Two posts in two days?! Wow, I’m really jumping aboard this blogging thing 😉 In all seriousness, I’m planning on starting a NEW CHALLENGE for myself, which I am dubbing “Me Made Mondays.” A week is generally plenty of time to sew one garment, and since I work better under pressure, what better motivation than a weekly blog post?
I also adored seeing everyone’s “Me Made May” posts last month, and I want to invite ALL OF YOU lovelies to participate in my challenge. Whether that means sewing a new garment each week or simply wearing something you’ve made in the past on Mondays is completely up to you. Please use the hashtag #memademonday on Instagram – and though I’ll be checking the tag, feel free to tag me (@thehomemadepinup) as well so I’m sure to see it! I’d like to feature other Me Made Monday projects on the blog each week, if y’all are okay with that. If you blog, drop a comment below with the link to your post about your own amazing Me Made Monday project and I’ll stop on by! I am SO looking forward to seeing what you come up with.
So what’s my first contribution to this exciting weekly celebration of sewists, seamstresses, and creators? MY FIRST (yes, unbelievably) CIRCLE SKIRT. Somehow, though I’ve included them in dresses in the past, I just never got around to making a real circle skirt. Skirts are so much more versatile than dresses, aren’t they? There are an amazing amount of outfit options when you fill your closet with thoughtful separates.
I’m big on blue, and bigger on nautical, so when I saw navy cotton fabric with white embroidered anchors, it was a NO BRAINER. If I’m not careful, my whole wardrobe is going to be US Navy themed very quickly… and I’m kind of okay with that. (My boyfriend is working his way towards joining the Navy, so it’s really not surprising how blue-and-white, anchor-ships-and-sails crazed I am. Go Navy!)
This skirt is a self-drafted double layered skirt, with a full, separate lining. It has a hand picked lapped zipper at the left hip and a pocket (LOVE POCKETS) at the right. Look at me below, using my pocket. Look how happy I am! Pockets for all the things!
I’ve been working on expanding my sewing skills with each new project, which is part of why I’m so excited for Me Made Mondays. It will be a chance for me to try out new techniques every single week! With practice comes professional results, and that’s what I’m all about. For this piece, sewing two circle skirts that are connected at the zipper, the pocket, and the waistband was challenge enough, and I figured it out… eventually. It isn’t perfect, but it looks lovely from the outside and really not bad on the inside. I’m big on beautiful interiors – I think it brings the professional quality up a huge amount, as well as adding loads of strength to your garment. Finished seams are a necessity to me, and I don’t serge; this skirt is finished with french seams.
Other new things to me include drafting and sewing pockets and blind hemming by machine. My first try sewing a pocket ended up too shallow (the project that one is in will appear on the blog later), and this one was deep enough but is barely big enough to allow my hand through. Thankfully, it’s the perfect size to drop my phone in and it’s easy to grab it out, so I didn’t bother picking it out and starting over.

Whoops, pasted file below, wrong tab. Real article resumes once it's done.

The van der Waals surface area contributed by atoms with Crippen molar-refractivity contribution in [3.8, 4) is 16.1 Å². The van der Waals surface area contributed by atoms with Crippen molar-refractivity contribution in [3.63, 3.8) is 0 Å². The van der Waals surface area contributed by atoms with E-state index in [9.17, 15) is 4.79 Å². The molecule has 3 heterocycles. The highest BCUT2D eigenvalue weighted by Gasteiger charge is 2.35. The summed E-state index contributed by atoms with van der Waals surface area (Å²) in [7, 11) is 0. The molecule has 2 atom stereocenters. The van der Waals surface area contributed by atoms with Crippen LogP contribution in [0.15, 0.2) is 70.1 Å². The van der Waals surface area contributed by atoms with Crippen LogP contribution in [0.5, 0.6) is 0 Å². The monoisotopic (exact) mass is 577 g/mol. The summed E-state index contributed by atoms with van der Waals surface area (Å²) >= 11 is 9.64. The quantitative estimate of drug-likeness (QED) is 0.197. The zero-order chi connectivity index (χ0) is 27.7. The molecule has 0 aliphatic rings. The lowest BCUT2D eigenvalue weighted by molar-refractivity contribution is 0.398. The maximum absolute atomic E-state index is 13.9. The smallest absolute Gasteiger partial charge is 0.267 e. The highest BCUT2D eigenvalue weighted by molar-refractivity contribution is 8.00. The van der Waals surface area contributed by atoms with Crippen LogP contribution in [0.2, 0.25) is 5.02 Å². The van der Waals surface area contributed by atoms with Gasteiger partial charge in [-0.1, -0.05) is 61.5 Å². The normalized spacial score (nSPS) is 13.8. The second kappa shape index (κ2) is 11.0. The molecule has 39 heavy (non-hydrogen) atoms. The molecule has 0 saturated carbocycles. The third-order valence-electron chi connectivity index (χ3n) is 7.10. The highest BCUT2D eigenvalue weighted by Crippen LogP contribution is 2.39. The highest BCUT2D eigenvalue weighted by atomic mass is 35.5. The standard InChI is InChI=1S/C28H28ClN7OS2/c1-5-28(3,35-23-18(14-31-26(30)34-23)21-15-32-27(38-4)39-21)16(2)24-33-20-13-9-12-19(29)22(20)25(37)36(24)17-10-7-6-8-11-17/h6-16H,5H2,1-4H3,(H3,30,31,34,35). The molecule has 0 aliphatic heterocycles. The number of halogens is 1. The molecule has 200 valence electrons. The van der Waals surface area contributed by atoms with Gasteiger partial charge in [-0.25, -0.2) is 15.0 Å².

For those who don’t know, a blind hem is when you catch a tiny amount of fabric every few stitches, with the other stitches falling in the seam allowance, so all you see from the right side of your garment are very small prick marks every half inch or so. When you spot a dress in the stores with a blind hem, it’s a mark of high quality craftsmanship – the vast majority of ready-made garments these days just do a simple, bulky, obvious straight stitch at the hem. Blind hems are also often used for things like curtains and pant leg hems. It’s a great skill to have under your belt, and though my first attempt isn’t flawless, I’m very proud of it – especially because it’s on a curved hem. If you want to try out a blind hem for yourself, I highly suggest you do so on a straight hem, perhaps for a simple gathered dirndl-style skirt! The curved circle hem just made it so much more complicated and anxiety-inducing than it needed to be. My hem for this skirt is a bit obvious, and perhaps needs another good press to make the stitches more invisible, but I’m pleased with my progress.
One last thing – this thing has a HUUUGE sweep at the hem! It’s really incredible how little fabric circle skirts require, but how expansive they look when worn. This only took about 2 yards for me, and the skirt is so full (helped out by the addition of the full circle skirt lining) that it looks really nice even without a petticoat. I decided to line this because the anchor fabric was quite thin and I hate a wimpy looking skirt, particularly when worn over a petticoat when it slumps in around the low hip, and the lining certainly resolved that!
Other outfit details:
Top: Pinup Girl Clothing’s Bella Donna dress in Italian Landscape, worn as a top, from the annual Yard Sale.
Petticoat: vintage, Etsy.
Shoes: B.A.I.T. footwear’s Blanca heel, from their sample sale this weekend!
Oh, and while zoomed out editing these photos, I looked like I was wearing a skirted version of Wonder Woman’s famous ensemble. And I am totally okay with that.
Wonder Woman Lauren signing out.
P.S. Remember to hashtag #memademonday and tag me @thehomemadepinup on Instagram if you participate, so I can feature your lovely additions to this celebration of our homemade hobby. If you blog, link me in the comments below and I’ll come on by and check it out! That’s it for now, lovelies. Seeing your beautiful creations each Monday is going to make the start of a new work week so much brighter ❤